Corrputers are not just swift calculating machines which in clude, in addition to the computers themselves, internal and ex ternal memory stores, testing and correction mechanisms, and peripheral equTpment such as display units, input-output links communications, and software i.e the programing language and other a ids that assist computer users to avail themselves of the machine structures--for instance, a missile force or the meteorological and hydro logical services require several large general-purpose cowuters and special computers feeding the general-purpose - c hines plus field com puters on board mobile units such as ships aiqlanes missiles, and space vehicles. the achievement of superior military capabilities They are entire systems Big operational For these systems superior computer technology may also permit I I I 6 For example, in the Apollo program a fairly large computer was carried in the Saturn booster; one computer was housed in the comd spacecraft and'two computers were attached to the lunar module. The launch site had large installation. The Earth Res o urces Technology ERE) program would be useless without computers to handle and ltenhancell the inputs from the diverse sensors carried on the satellite C a large computer installation, the vast tracking system contained many smaller and several large comp uters, and mission control had still another ld To summarize, computer teclmology permeates all phases of the development production, operation, and support of modern nilitary systems mensions can be nonexhaustively distinguished and illustrated.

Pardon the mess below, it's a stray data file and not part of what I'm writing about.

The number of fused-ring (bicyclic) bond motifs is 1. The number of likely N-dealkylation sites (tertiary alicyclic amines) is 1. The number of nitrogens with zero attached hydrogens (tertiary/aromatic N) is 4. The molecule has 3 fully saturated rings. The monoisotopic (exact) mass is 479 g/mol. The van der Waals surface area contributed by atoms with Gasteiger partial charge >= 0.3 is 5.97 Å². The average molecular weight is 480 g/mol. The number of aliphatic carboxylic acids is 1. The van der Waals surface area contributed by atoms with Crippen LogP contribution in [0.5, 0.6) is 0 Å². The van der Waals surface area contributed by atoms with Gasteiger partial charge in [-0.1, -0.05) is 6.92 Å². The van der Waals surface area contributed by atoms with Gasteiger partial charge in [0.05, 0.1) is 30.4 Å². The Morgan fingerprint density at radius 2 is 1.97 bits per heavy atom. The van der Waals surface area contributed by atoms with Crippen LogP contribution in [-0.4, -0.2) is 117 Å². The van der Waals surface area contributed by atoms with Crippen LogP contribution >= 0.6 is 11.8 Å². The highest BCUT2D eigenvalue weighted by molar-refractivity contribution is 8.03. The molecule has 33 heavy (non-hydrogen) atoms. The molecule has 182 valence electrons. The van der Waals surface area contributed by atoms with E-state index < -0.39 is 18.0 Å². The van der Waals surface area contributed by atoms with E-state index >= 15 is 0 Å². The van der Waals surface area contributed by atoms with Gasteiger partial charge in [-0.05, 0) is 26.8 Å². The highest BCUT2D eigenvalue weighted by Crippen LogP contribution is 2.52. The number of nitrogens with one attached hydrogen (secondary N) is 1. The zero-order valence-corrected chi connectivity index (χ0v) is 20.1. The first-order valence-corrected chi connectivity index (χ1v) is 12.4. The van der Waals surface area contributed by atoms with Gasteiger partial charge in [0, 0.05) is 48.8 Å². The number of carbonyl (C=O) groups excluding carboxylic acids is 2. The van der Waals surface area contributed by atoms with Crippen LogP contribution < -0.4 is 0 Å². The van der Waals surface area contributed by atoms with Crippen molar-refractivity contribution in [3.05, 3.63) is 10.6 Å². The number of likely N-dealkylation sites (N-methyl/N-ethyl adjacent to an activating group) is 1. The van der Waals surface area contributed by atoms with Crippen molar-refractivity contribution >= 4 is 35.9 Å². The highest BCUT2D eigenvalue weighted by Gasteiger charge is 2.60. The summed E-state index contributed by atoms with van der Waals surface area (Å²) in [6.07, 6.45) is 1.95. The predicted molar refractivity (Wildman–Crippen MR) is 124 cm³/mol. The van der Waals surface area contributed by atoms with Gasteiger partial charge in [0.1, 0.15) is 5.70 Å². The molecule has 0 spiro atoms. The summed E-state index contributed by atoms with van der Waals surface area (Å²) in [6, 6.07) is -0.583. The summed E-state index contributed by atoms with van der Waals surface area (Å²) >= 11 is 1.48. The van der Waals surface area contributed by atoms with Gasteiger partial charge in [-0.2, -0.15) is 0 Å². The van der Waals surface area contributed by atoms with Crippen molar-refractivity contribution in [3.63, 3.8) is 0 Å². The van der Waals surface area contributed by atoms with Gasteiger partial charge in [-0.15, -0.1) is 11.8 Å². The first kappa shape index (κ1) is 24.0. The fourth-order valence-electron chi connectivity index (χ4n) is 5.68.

Six di y 1 2 3 4 5 6 Research and Development. Computers permit a major saving in time and resources aircraft, missiles, and new warheads laboratory study can be partially displaced, with the pre sumed result that a better device is achieved, although the temptat' i on to over-engineer is rarely resisted This is evident iri the design of Prototyping and Production and quality control improves the product, mininuze waste and lead to systems less apt to malfunction in an opera tional environment. The effect is to incre ase effective ness by having more units operational.
Support and Maintenance. Electronic data processing again enhances ekfectiveness by providing a higher percentage of machines in an operationally ready state at any time, pre ceding both commitment to op erations and recomnitment after sortie recovery, at least for aircraft Computer-aided design and production processes Onboard Computers. These devices penit one machine to do each of several missions better than a mix of simpler mission-specialized machin e s. On board computers may per mit 'targeting not otherwise possible, such as the redirec tion.in flight of a missile to a target acquired during that flight. Certainly such computers lead to improvements in CEP (the missile accuracy Tactical Fragging. Eff ectiveness increases when the time ok the cycle--target acquisition, designation, force com mitment, ordnance loading, routing, comnunications, re covery--is decreased while its precision is increased.